Top chef school for Bay

Lee-Anne Butler

NELSON Mandela Bay will soon be able to produce its very own world-class chefs and confectioners with the opening of a new culinary school next year at the hands of the man whose dessert was a favourite of Oprah Winfrey.

Accomplished international chef Ralph Gottschalk, who owns and runs The Pastryworks in Port Elizabeth, said he would be realising a life-long dream by opening the school in January.

Ralph’s Free Recipe

Ingredients
450g butter, melted
450g sugar
90g water
1tsp salt
15g vanilla extract
680g dark chocolate compound or dark tempered couverture for coating
450g pecans, toasted, chopped, salted

Method
1. Combine the butter, sugar, water and salt in a saucepan. Bring to a boil, stirring constantly.
2. Cook over medium heat, while stirring all the time.
3. Add vanilla extract off the heat. Stir in well.
4. Pour mixture on to silicone sheet or silicone paper. Spread quickly to the edges before the toffee sets.
5. Allow to cool completely. Wipe the toffee with a towel to remove any excess oil off the surface.
6. Coat one side with half of the chocolate, sprinkle with half of the salted toasted nuts.
7. When the chocolate sets, turn the toffee over and repeat on the other side.
8. Break into desired size pieces.
9. Store away from heat and humidity.
Variation: add 15g coffee extract at the end of cooking. Coat toffee with milk chocolate and use salted macadamia nuts in place of the pecans.

Gottschalk, who has cooked for Nelson Mandela, Winfrey, Bill Clinton and Tom Cruise during the course of his long and illustrious career, said the school would initially take 20 students – 10 in the culinary section and 10 in the confectionery section – grooming them into world-class chefs over 18 months.

 

“Most schools want to microwave careers for their students [quick fix courses]. You cannot learn all you need to know after six months of night classes three times a week.

“If you want to survive in the industry you need extensive knowledge and on-the-job training,” he said.

Gottschalk has made a successful business out of his talents in the kitchen. He is a world-renowned pastry chef, having worked in top restaurants and hotel chains across the globe.

“We are applying to an international school for accreditation for our school, as well as to Seta [Sector Education and Training Authority] in order to become assessors and moderators.

“We are also putting the curriculum together, along with experts … such as dieticians and nutritionists.”

The school, which may be named the Eastern Cape Centre of Culinary Arts, will offer an extensive curriculum, including food safety, food hygiene, fire safety and first aid.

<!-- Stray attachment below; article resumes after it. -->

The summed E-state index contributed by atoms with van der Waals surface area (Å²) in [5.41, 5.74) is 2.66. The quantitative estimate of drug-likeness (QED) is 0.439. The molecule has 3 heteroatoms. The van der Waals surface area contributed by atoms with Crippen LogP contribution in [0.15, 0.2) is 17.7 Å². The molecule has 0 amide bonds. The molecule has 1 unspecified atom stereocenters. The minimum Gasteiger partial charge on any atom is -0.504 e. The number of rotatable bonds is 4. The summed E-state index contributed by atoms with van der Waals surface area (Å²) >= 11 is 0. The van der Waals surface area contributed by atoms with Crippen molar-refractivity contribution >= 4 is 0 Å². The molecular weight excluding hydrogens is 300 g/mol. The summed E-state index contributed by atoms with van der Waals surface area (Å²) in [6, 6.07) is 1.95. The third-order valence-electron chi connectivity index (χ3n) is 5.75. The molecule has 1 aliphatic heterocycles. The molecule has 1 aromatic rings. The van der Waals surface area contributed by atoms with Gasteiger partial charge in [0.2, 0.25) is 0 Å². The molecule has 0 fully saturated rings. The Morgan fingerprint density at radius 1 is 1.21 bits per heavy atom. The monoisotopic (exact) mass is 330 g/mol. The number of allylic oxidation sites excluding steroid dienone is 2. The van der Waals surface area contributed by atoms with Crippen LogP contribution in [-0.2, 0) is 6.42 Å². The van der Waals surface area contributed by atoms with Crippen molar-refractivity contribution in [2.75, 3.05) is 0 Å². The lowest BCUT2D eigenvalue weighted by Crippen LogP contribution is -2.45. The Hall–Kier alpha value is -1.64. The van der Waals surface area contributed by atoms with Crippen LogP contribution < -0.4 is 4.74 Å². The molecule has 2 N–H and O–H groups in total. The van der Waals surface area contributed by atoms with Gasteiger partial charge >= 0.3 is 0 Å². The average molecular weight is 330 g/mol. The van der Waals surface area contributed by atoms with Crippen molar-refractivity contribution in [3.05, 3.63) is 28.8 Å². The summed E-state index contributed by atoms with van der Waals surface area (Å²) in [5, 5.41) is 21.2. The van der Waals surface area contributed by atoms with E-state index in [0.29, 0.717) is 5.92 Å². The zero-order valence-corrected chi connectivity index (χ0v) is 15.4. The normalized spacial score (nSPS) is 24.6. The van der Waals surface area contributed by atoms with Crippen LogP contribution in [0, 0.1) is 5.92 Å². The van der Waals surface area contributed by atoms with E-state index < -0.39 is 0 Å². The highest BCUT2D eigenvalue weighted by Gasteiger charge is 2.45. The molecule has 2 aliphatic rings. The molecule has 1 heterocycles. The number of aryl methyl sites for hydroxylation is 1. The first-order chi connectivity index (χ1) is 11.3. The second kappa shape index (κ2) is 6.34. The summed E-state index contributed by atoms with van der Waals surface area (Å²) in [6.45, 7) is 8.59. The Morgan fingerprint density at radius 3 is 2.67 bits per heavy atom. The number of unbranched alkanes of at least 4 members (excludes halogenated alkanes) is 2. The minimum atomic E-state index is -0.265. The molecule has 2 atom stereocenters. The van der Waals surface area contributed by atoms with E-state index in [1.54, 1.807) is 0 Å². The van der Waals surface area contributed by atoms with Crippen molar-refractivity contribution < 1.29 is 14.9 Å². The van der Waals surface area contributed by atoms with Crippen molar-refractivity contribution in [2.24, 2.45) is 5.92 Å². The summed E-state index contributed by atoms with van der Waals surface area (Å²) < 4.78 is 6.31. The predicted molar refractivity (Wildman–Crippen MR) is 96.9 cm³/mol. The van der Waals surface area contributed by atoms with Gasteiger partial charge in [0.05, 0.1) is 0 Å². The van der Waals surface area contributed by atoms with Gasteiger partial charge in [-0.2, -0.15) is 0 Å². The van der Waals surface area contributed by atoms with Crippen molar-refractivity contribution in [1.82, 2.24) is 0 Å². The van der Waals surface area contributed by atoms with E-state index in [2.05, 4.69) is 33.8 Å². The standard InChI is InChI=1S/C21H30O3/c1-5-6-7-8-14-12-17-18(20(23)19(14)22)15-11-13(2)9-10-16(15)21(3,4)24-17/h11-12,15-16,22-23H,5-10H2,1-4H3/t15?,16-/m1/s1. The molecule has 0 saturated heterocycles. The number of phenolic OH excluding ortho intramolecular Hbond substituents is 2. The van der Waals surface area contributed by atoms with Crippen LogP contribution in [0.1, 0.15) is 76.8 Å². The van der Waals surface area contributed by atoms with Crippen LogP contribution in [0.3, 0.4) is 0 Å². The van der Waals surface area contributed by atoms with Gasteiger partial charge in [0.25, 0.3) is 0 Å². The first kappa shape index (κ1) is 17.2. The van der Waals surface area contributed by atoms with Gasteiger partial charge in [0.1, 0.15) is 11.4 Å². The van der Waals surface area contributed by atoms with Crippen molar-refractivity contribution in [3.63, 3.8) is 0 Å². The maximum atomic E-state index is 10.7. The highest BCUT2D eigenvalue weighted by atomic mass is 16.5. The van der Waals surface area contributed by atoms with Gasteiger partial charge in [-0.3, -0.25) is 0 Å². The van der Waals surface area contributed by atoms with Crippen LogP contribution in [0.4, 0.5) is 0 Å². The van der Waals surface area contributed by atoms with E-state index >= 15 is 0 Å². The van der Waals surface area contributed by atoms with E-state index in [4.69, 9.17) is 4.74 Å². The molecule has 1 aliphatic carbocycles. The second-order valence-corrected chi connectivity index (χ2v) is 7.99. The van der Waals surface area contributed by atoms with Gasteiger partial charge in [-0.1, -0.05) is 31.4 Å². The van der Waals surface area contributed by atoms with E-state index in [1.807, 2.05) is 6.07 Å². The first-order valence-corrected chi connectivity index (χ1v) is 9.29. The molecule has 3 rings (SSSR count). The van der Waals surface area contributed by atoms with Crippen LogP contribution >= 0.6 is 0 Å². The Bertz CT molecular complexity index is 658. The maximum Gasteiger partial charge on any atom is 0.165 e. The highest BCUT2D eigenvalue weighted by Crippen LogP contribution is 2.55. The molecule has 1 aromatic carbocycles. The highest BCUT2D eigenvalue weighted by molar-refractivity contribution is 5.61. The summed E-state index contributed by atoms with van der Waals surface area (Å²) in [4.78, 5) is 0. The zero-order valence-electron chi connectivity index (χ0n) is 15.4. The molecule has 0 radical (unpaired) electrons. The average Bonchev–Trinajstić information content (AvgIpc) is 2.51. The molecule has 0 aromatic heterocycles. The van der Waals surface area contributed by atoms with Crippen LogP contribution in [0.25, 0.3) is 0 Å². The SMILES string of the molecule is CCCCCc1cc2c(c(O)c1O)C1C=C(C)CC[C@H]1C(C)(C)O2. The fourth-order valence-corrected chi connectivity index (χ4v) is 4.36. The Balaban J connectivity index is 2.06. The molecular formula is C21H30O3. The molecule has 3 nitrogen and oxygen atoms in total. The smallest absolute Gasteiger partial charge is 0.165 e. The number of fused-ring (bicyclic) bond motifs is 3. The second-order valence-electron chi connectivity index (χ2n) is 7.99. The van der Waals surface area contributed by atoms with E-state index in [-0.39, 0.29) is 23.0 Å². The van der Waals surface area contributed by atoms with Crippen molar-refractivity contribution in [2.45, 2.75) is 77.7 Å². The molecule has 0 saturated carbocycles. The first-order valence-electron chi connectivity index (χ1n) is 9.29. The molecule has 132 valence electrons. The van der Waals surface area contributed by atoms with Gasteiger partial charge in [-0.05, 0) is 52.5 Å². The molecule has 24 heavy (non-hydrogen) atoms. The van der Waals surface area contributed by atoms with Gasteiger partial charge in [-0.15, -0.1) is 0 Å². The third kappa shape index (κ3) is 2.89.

Gottschalk has hired South African chef Nicole Thompson as a culinary lecturer. Originally from East London, Thompson worked overseas as a chef before returning home in 2009.

She has since relocated to the Bay where she worked at Ginger restaurant on the beachfront. She has also opened Five Elements restaurant in St Francis Bay, which was voted the best restaurant in the province by the Eastern Cape Tourism Board.

Cooking and theory lessons will take place at a fully equipped kitchen Gottschalk has built on his property in Fernglen. “Part of the training our students will undergo includes three to five months of on-the-job training at five-star hotels and restaurants in the country.

“After they complete their training we will work towards giving them that jump start into the industry by organising placement for the first three to six months of their career.”

Once completed, students will obtain a professional diploma in culinary arts or a professional diploma in confectionery arts.

He said chefs already working in the industry could also benefit from short courses at the school which would be offered by visiting international chefs.

Gottschalk, who also runs a consultancy business and two bakeries, said students did not need to have cooking experience, as long as they had passion.

“I am not going to send a student abroad to work if they are not ready.

“Students need to be professional from day one. It is not all glamorous. It can be very tough, but if you work hard you can succeed,” he said.

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